Having determined that Defendant is entitled to an attorney's fee award, the Court must determine the amount of the award to be granted. See Schweiger v. China Doll Rest., Inc., 673 P.2d 927, 931 (Ariz. App. 1983) (“payment of an attorney's fee must be reasonable and bear a direct relation to the amount involved, and the quality, kind[, ] and extent of service rendered” (internal quotation marks omitted)). In total, Defendant seeks $37, 847.50 in fees for work done by attorneys and paralegals in defending against Plaintiff's claims. (Doc. 52 at 5.)

         In support of its Motion, Defendant submits an affidavit by attorney James Ugalde (Doc. 52-1 at 1-5), in which Mr. Ugalde explains that he is a partner at Quarles & Brady LLP and is lead counsel for Defendant. (Id. at 2.) Mr. Ugalde's billing rates during Defendant's representation were $415.00 and $435.00 per hour. (Id.) The following attorneys and paralegals also worked on this matter, and their work was billed to Defendants: S. Klundt at $475.00 per hour; M. Kjartanson at $270.00 per hour; K. Webster at $210.00 and $215.00 per hour; and S. Aytch at $240.00.[4] (Id. at 3.) At Exhibit A (Doc. 52-1 at 7) to the affidavit is an itemized statement of tasks performed, with the corresponding hours billed for that task and the name of the attorney or paralegal who performed the task. (See Doc. 52-1 at 9-14.) The entries are dated and listed in chronological order. (See id.) Mr. Uglade avers that these hourly rates are “comparable to the rates charged by lawyers of comparable experience at comparable law firms.” (Id. at 4.) He additionally affirms that the total sum of requested attorney's fees is reasonable. (Id.) Lastly, Defendant attaches a Statement of Consultation, in compliance with LRCiv 54.2(d)(1). (Doc. 54.)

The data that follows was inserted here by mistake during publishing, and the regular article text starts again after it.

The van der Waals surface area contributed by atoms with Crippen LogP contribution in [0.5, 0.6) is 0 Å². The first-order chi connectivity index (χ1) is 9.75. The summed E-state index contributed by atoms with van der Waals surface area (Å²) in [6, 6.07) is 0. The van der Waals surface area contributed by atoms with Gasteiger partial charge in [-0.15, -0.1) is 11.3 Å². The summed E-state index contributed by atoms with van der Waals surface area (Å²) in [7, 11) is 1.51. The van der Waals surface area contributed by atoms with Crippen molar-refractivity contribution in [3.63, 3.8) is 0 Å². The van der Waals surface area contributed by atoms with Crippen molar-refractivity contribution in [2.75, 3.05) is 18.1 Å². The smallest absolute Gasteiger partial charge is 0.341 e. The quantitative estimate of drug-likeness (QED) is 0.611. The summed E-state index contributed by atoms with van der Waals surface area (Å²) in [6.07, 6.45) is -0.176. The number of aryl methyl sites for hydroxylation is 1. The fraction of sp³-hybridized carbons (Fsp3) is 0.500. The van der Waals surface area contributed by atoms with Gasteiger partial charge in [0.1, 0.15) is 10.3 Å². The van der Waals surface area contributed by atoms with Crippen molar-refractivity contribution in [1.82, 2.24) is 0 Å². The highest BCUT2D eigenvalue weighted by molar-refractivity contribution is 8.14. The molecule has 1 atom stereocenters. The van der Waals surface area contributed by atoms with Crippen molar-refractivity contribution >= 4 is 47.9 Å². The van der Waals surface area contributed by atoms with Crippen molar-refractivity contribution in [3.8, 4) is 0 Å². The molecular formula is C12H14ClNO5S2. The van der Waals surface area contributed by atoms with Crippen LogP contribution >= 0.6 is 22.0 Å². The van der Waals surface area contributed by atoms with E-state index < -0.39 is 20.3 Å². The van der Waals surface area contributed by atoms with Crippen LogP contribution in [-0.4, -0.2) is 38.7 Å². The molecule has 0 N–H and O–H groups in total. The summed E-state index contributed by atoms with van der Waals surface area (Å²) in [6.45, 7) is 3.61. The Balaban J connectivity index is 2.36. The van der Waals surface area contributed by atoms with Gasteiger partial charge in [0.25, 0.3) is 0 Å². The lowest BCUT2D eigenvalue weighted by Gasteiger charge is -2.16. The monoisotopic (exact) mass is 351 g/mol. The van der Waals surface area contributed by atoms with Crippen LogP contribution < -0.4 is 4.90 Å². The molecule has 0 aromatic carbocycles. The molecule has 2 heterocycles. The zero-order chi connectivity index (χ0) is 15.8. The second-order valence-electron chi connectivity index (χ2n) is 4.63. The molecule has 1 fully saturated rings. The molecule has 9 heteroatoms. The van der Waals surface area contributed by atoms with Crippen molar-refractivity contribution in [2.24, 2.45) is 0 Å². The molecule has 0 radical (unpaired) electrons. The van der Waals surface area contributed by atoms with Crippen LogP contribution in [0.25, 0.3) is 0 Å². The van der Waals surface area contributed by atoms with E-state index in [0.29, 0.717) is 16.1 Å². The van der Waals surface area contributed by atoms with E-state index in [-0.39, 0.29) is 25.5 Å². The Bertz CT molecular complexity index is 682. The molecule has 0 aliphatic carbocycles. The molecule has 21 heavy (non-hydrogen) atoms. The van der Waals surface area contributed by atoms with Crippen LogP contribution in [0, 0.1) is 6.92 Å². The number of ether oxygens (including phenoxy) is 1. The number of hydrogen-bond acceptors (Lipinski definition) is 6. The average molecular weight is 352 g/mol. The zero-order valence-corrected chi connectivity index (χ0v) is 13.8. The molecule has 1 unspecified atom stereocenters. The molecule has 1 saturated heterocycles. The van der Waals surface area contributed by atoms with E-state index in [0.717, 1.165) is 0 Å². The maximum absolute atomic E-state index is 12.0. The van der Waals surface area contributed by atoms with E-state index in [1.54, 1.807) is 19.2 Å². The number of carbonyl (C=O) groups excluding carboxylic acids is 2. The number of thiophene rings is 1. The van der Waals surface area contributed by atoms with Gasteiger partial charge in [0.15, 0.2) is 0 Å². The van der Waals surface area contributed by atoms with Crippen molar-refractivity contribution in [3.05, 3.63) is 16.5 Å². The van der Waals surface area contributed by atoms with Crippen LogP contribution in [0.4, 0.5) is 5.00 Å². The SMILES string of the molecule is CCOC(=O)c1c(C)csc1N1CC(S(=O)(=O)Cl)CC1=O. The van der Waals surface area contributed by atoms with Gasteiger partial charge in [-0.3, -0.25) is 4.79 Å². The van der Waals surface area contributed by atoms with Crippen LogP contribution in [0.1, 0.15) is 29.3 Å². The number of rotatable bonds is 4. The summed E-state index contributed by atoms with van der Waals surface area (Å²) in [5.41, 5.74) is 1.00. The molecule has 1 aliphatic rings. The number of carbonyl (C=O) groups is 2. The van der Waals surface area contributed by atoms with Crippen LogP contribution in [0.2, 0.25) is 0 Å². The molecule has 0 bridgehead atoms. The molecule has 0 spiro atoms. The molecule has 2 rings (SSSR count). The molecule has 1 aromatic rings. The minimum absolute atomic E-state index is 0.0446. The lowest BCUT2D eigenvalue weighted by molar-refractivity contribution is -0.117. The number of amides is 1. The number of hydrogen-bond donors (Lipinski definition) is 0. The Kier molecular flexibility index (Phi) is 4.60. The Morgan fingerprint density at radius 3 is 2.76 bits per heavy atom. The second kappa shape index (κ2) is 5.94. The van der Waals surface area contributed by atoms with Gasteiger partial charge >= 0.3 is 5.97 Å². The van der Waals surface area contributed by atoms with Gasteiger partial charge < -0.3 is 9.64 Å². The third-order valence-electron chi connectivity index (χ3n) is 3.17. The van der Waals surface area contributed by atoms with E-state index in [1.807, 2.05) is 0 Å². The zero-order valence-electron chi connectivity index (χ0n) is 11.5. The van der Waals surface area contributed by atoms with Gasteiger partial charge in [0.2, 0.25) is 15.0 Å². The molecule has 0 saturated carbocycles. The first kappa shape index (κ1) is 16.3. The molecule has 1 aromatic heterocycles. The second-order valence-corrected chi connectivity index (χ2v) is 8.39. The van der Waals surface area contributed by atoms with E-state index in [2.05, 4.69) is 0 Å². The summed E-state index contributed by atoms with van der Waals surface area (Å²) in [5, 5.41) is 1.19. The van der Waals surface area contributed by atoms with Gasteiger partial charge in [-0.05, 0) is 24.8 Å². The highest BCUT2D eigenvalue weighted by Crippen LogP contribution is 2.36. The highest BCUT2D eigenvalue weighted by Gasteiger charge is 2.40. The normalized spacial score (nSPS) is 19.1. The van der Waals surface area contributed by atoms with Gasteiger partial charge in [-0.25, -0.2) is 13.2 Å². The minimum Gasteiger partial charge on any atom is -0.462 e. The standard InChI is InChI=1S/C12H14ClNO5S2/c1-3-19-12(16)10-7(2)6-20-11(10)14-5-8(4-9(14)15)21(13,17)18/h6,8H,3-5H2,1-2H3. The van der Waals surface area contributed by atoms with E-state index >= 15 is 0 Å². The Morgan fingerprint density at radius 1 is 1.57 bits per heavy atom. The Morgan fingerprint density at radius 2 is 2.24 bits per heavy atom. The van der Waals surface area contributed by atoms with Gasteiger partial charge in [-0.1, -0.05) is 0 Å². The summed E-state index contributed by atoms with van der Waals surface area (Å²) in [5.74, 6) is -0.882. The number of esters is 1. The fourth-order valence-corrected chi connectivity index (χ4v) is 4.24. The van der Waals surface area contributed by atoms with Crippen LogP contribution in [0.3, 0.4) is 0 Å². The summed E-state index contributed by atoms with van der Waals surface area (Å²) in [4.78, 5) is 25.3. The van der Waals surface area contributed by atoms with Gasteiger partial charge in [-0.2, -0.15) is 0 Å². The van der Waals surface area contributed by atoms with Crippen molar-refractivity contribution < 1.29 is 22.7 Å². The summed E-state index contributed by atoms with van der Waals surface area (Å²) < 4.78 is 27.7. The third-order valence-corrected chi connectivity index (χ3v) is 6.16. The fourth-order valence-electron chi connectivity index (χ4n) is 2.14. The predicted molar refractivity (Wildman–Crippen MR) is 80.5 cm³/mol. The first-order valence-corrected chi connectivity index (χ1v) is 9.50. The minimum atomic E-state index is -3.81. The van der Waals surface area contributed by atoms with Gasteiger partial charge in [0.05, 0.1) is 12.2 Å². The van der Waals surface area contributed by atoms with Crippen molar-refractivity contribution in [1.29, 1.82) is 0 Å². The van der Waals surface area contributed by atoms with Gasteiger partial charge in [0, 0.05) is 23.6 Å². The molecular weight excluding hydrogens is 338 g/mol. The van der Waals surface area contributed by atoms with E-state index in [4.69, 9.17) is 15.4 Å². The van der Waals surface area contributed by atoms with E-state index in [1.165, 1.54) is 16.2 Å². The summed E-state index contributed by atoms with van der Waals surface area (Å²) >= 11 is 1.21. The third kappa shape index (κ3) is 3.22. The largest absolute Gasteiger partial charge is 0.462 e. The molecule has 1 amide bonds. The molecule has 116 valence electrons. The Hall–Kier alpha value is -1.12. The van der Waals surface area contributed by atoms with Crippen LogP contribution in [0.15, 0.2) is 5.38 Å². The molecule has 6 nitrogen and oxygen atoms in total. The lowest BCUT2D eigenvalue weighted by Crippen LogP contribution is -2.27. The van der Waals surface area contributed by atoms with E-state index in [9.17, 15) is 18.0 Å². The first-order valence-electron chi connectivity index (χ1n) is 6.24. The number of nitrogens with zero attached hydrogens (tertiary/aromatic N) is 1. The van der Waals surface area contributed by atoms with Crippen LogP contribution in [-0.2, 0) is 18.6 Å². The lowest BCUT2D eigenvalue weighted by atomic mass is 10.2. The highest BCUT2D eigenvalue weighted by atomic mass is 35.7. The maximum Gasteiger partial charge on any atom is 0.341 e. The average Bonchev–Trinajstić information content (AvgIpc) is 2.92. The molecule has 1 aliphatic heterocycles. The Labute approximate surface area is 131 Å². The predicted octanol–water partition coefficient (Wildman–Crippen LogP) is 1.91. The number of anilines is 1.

The reasonableness of an award of attorney's fees is determined using the “lodestar method, ” in which a court first determines the lodestar figure (the number of hours reasonably expended multiplied by a reasonable hourly rate) and then assesses whether an enhancement or reduction of that figure is appropriate based upon a number of factors. Fischer v. SJB-P.D. Inc., 214 F.3d 1115, 1119 (9th Cir. 2000). In determining what constitutes a reasonable hourly rate, the Court must look to the prevailing market rates in the relevant community “for similar work performed by attorneys of comparable skill, experience, and reputation.” Schwarz v. Sec'y of Health & Human Servs., 73 F.3d 895, 908 (9th Cir. 1995). The party seeking the award bears the burden of producing “satisfactory evidence-in addition to the attorney's own affidavits-that the requested rates are in line with those prevailing in the community.” Camacho v. Bridgeport Fin., Inc., 523 F.3d 973, 980 (9th Cir. 2008). The Local Rules place additional requirements on the format and content of applications for attorney's fees. See LRCiv 54.2. Task-based itemizations must describe the services rendered sufficiently for the court to assess the reasonableness of the charge, and the court may reduce for any inadequate descriptions.[5]LRCiv 54.2(e)(2).

         The lodestar factors to be considered in determining the reasonableness of an attorney's fee award have been incorporated into Local Rule of Civil Procedure 54.2(c)(3), see Maricopa Cnty. v. Office Depot, Inc., No. 2:14-cv-1372-HRH, 2017 WL 1957882, at *4-5 (D. Ariz. May 11, 2017), vacated on other grounds by County of Maricopa v. Office Depot, Inc., __ Fed. App'x. __, 2018 WL 6584261 (9th Cir. 2018). The non-exhaustive list outlined in the local rules are the factors to be discussed by the ...